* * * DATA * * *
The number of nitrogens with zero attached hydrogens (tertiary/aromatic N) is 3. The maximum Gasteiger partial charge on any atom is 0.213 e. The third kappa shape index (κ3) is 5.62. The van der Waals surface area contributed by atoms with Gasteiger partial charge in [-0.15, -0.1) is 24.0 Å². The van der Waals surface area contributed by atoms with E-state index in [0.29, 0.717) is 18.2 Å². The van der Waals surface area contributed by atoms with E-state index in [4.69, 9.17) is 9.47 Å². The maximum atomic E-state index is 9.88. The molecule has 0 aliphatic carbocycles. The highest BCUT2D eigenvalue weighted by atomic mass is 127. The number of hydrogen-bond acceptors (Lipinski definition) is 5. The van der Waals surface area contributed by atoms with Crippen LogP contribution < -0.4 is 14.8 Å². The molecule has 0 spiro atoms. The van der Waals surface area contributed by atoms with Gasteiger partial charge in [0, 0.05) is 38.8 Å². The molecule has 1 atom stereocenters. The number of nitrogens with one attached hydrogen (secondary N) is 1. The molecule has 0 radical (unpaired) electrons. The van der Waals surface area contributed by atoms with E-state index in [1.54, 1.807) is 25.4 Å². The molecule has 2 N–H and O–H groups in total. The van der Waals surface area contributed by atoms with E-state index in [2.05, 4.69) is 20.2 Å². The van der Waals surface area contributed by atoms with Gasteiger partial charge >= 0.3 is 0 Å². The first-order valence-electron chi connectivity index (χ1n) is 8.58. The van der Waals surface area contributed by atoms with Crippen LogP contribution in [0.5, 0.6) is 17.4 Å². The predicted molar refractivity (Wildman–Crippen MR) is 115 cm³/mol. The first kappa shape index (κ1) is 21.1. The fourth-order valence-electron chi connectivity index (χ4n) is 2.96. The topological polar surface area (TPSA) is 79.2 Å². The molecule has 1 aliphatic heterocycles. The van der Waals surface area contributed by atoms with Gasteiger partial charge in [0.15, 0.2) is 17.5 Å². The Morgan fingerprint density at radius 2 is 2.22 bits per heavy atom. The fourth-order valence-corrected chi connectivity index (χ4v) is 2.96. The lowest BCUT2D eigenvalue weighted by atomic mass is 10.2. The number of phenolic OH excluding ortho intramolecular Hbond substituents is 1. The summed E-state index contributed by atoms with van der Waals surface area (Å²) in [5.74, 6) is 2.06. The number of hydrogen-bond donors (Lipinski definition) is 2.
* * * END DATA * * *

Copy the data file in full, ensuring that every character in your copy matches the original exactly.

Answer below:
The number of nitrogens with zero attached hydrogens (tertiary/aromatic N) is 3. The maximum Gasteiger partial charge on any atom is 0.213 e. The third kappa shape index (κ3) is 5.62. The van der Waals surface area contributed by atoms with Gasteiger partial charge in [-0.15, -0.1) is 24.0 Å². The van der Waals surface area contributed by atoms with E-state index in [0.29, 0.717) is 18.2 Å². The van der Waals surface area contributed by atoms with E-state index in [4.69, 9.17) is 9.47 Å². The maximum atomic E-state index is 9.88. The molecule has 0 aliphatic carbocycles. The highest BCUT2D eigenvalue weighted by atomic mass is 127. The number of hydrogen-bond acceptors (Lipinski definition) is 5. The van der Waals surface area contributed by atoms with Crippen LogP contribution < -0.4 is 14.8 Å². The molecule has 0 spiro atoms. The van der Waals surface area contributed by atoms with Gasteiger partial charge in [0, 0.05) is 38.8 Å². The molecule has 1 atom stereocenters. The number of nitrogens with one attached hydrogen (secondary N) is 1. The molecule has 0 radical (unpaired) electrons. The van der Waals surface area contributed by atoms with E-state index in [1.54, 1.807) is 25.4 Å². The molecule has 2 N–H and O–H groups in total. The van der Waals surface area contributed by atoms with E-state index in [2.05, 4.69) is 20.2 Å². The van der Waals surface area contributed by atoms with Gasteiger partial charge >= 0.3 is 0 Å². The first-order valence-electron chi connectivity index (χ1n) is 8.58. The van der Waals surface area contributed by atoms with Crippen LogP contribution in [0.5, 0.6) is 17.4 Å². The predicted molar refractivity (Wildman–Crippen MR) is 115 cm³/mol. The first kappa shape index (κ1) is 21.1. The fourth-order valence-electron chi connectivity index (χ4n) is 2.96. The topological polar surface area (TPSA) is 79.2 Å². The molecule has 1 aliphatic heterocycles. The van der Waals surface area contributed by atoms with Gasteiger partial charge in [0.15, 0.2) is 17.5 Å². The Morgan fingerprint density at radius 2 is 2.22 bits per heavy atom. The fourth-order valence-corrected chi connectivity index (χ4v) is 2.96. The lowest BCUT2D eigenvalue weighted by atomic mass is 10.2. The number of phenolic OH excluding ortho intramolecular Hbond substituents is 1. The summed E-state index contributed by atoms with van der Waals surface area (Å²) in [5.74, 6) is 2.06. The number of hydrogen-bond donors (Lipinski definition) is 2.